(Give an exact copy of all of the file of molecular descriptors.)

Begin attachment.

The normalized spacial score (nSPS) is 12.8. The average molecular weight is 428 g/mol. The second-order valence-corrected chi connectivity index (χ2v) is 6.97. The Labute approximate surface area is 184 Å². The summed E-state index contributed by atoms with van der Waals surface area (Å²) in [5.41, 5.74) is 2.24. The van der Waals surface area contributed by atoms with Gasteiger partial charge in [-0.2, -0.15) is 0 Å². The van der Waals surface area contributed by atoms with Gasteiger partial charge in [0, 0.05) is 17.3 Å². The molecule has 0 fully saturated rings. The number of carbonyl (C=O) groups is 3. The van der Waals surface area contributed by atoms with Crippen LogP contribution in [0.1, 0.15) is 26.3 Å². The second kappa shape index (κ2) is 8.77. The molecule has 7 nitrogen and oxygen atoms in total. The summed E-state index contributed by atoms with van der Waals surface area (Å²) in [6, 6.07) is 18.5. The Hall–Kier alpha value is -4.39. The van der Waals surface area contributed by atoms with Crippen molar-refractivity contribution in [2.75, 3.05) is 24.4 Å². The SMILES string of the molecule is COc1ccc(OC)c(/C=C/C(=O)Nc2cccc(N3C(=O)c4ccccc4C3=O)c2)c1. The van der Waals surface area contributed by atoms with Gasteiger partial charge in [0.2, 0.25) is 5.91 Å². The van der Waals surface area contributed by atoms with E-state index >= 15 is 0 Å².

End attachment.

The normalized spacial score (nSPS) is 12.8. The average molecular weight is 428 g/mol. The second-order valence-corrected chi connectivity index (χ2v) is 6.97. The Labute approximate surface area is 184 Å². The summed E-state index contributed by atoms with van der Waals surface area (Å²) in [5.41, 5.74) is 2.24. The van der Waals surface area contributed by atoms with Gasteiger partial charge in [-0.2, -0.15) is 0 Å². The van der Waals surface area contributed by atoms with Gasteiger partial charge in [0, 0.05) is 17.3 Å². The molecule has 0 fully saturated rings. The number of carbonyl (C=O) groups is 3. The van der Waals surface area contributed by atoms with Crippen LogP contribution in [0.1, 0.15) is 26.3 Å². The second kappa shape index (κ2) is 8.77. The molecule has 7 nitrogen and oxygen atoms in total. The summed E-state index contributed by atoms with van der Waals surface area (Å²) in [6, 6.07) is 18.5. The Hall–Kier alpha value is -4.39. The van der Waals surface area contributed by atoms with Crippen molar-refractivity contribution in [2.75, 3.05) is 24.4 Å². The SMILES string of the molecule is COc1ccc(OC)c(/C=C/C(=O)Nc2cccc(N3C(=O)c4ccccc4C3=O)c2)c1. The van der Waals surface area contributed by atoms with Gasteiger partial charge in [0.2, 0.25) is 5.91 Å². The van der Waals surface area contributed by atoms with E-state index >= 15 is 0 Å².